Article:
“Do you prefer buildings to people?”
That’s a line from the musical Mama Mia that I always find myself thinking about while researching a tour or story. I must say, the buildings are sometimes as equally interesting as the people in San Pedro. And I don’t just mean big buildings. I am fascinated by our homes and the stories they have to tell. I know a lot of you are too, because you come into the archives looking for information.
“Hello, we’ve just bought a wonderful old home in Vinegar Hill and we’d love to see all the old pictures you have so we can restore it to its former glory.”
“Hey, I heard you guys have all kinds of history here. Can I see the file on my house?”
“What’s the story on that building downtown? Wasn’t it a shoe store? I remember going there when I was a kid.”
Everyone comes in looking so eager and hopeful and I hate being the bad guy who has to burst their bubble, especially the people who just moved to town and their new home is their connection to San Pedro history. The archives do not have pictures of every structure built in San Pedro. They do have some photos of homes and buildings, but the collection is extremely limited.
After dashing so many hopes, I’ve decided to do something about this hole in our town’s visual history and I’m going to need everyone’s help. “San Pedro Built” is the first community history project that we’re launching under the newly formed San Pedro Heritage Museum. “San Pedro Built” will be an image database of all residential and commercial buildings in San Pedro. This won’t be limited to just photographs, it can also include advertisements, postcards, drawings, and paintings.
You can help by raiding your closets. I am a firm believer that most of San Pedro’s history is hiding in albums, shoeboxes, and attics all over town. Did your family own a business? You probably have exterior and interior shots – we want those. That picture of you riding a tricycle in the front yard – if there’s a home behind you, whether it’s yours or not, we want it. If there’s a building in the photo and it was taken in San Pedro, we want it. Even if you don’t know what building it is, with a little information, we have a town full of experts who can help.
For example, take these two photos (above) from an album I rescued at an estate sale. These are baby photos of a young woman named Christina Di Leva. With just minimal information, I was able to identify the buildings in the background. The large building behind Christina and her friend (left) is located on the corner of 8th Street and Walker Avenue. The second photo is a slightly older Christina standing on Leland Avenue, with San Pedro High School a block behind her. There looks to be a house where the basketball courts on 17th Street are located.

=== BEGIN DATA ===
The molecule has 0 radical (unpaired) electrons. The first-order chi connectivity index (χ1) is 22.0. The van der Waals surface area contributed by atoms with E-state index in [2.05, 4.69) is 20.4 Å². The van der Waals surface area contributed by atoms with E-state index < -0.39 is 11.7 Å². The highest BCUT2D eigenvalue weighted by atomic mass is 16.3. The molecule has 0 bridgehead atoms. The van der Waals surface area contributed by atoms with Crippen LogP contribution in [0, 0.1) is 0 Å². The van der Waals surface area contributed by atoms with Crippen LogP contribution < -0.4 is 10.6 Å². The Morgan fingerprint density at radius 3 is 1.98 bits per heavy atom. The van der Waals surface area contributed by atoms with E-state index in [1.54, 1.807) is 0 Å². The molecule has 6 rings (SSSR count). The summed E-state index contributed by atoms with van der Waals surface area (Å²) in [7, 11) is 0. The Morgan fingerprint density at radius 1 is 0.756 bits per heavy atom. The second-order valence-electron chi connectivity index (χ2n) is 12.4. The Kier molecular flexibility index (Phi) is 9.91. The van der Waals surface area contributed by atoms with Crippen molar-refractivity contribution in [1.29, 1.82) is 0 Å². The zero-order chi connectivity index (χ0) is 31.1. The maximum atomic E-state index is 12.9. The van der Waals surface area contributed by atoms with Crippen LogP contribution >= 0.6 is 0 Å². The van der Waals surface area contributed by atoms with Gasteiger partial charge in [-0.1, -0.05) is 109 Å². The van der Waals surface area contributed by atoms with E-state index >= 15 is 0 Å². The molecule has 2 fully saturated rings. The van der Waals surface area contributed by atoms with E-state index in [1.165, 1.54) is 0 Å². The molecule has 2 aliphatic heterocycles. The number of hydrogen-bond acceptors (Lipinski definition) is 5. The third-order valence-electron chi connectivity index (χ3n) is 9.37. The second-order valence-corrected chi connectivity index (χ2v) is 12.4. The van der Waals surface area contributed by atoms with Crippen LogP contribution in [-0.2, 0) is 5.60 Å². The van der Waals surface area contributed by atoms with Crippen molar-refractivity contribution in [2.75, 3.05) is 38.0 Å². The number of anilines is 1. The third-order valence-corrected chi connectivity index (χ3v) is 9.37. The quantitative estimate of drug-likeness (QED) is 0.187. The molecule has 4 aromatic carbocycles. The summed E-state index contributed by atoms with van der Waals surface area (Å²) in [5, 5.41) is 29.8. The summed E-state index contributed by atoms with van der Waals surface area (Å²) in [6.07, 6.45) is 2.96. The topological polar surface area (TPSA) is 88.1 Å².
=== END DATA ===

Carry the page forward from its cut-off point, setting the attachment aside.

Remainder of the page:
Your family photos hold so much more information than just your sweet faces. Think about all the places you went as a kid that don’t exist anymore – homes, restaurants, hangouts, baseball fields. The pictures don’t even have to be that old to be useful. If we all work together, I know we can build a database that not only benefits researchers but also a resource the entire town can enjoy.
Images can be donated or scanned to be included. Our first scanning event will take place at Findings Art Center (470 6th Street, next to the Warner Grand) on First Thursday, March 7 from 6-9 p.m. For more information, email firstname.lastname@example.org.
We’d love to get the word out about “San Pedro Built” and all of our future plans for the San Pedro Heritage Museum. If you have an organization or club that would be interested in a presentation, please email me at email@example.com.
Angela Romero is a local historian and founder of the San Pedro Heritage Museum. For more info, visit sanpedroheritagemuseum.org.